Act 2 Scene 1
The Prince of Morocco meets with Portia and tells her that he regarded as very handsome on account of his black skin. She states her husband will be chosen by her father, as he created three caskets from among which each suitor must choose. Portia warns the Prince that if he chooses the wrong casket, he must swear to never propose marriage to a woman afterwards. The Prince of Morocco agrees to this condition and joins Portia for dinner before attempting to choose.
Act 2 Scene 2
Lancelot (often regarded as a clown) is the servant to Shylock. Despite this he cannot make up his mind about whether to run away or not because his conscience makes him guilty when he thinks about leaving Shylock, despite referring to him as the devil.
Gobbo (Lancelot’s father) is nearly completely blind and cannot see Lancelot clearly. Gobbo asks which way leads to the Jew’s house (Shylock’s house). He states that he is searching for his son Lancelot. Lancelot decides to have some fun with his father, and so he pretends to know a ‘Master Lancelot’ (a term for a gentleman’s son). He informs Gobbo that ‘Master Lancelot’ is deceased.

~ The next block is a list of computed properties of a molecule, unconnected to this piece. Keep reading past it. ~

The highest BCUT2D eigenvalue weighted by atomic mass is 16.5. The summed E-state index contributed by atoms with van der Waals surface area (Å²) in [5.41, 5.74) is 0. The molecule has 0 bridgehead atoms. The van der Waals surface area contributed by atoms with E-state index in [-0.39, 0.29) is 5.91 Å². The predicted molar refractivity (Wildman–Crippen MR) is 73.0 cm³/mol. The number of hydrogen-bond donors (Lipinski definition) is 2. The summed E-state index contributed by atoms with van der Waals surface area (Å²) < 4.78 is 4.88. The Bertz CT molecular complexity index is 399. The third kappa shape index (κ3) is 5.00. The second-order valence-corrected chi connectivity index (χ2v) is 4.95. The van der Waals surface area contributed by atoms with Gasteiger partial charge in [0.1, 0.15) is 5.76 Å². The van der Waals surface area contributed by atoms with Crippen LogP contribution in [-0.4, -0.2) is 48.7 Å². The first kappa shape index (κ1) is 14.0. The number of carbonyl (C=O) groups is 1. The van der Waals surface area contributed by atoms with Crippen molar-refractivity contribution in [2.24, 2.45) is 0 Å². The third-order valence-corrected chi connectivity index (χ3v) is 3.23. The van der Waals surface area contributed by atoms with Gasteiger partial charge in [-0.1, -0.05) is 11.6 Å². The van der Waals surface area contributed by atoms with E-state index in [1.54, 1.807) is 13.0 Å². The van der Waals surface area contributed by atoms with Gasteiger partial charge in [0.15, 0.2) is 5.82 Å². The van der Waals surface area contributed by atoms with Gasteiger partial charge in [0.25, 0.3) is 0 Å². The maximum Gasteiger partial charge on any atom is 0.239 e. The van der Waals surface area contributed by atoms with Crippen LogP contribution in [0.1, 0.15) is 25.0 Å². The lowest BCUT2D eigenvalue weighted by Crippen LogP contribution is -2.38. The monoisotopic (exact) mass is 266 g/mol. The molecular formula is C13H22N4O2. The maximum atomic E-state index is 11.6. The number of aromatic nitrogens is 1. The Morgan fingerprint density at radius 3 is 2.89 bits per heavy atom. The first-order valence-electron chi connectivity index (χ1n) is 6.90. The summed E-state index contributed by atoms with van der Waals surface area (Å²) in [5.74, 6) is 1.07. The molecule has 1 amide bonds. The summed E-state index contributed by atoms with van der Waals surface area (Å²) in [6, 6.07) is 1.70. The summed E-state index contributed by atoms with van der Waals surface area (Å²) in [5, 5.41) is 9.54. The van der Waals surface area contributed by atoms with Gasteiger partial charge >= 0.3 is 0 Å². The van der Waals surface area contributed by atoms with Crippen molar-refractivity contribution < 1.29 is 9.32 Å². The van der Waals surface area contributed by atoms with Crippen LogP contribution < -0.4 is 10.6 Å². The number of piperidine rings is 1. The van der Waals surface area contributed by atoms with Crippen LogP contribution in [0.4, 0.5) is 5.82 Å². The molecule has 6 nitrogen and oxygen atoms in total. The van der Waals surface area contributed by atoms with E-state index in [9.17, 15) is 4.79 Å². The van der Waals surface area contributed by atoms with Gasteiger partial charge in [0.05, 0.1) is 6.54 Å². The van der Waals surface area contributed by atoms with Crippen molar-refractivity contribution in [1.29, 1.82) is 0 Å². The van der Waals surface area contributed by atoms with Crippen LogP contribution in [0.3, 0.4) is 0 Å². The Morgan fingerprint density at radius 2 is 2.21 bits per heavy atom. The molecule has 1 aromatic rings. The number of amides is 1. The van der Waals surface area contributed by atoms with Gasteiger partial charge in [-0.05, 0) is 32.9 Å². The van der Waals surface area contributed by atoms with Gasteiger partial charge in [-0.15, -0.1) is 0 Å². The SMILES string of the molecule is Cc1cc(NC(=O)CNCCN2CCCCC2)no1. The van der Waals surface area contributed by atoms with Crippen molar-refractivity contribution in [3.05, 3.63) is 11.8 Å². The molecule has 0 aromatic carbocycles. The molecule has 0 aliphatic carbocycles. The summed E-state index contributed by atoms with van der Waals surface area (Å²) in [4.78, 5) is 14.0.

Gobbo is heartbroken, Lancelot feels bad and tell his dad he’s alive. Gobbo, not convinced feels his head and recognises him. Lancelot tells his father that he is wasting away serving Shylock and that he will turn into a Jew himself if he continues to serve him. Gobbo has brought a present for Shylock, but Lancelot instead tells his father to give it to Bassanio, whom Lancelot hopes to have as his new master. Bassanio arrives and accepts the gift of doves and tells Lancelot that he may leave Shylock and join his service. He then orders one of the men to get Lancelot a new uniform to wear and sends Lancelot away.
Graziano later arrives and tells Bassanio that he wants to join him on the trip to Belmont, where Bassanio plans to go and win over Portia. Bassanio believes that Graziano is too loud and rude and asks him if he will be able to act more appropriately. Graziano says that he can so Bassanio then agrees to take him to Belmont.
Act 2, Scene 3
Jessica (Shylock’s daughter) meets with Lancelot and tells him that she will miss him after he leaves to go work for Bassanio. She hands him a letter to give to Lorenzo ( who’s supposed to be a guest of Bassanio’s that night). After Lancelot leaves, Jessica informs the audience that she is in love with Lorenzo ( who’s a Christian). She intends to meet him soon and run away from her father’s house in order to marry Lorenzo.
Act 2 Scene 4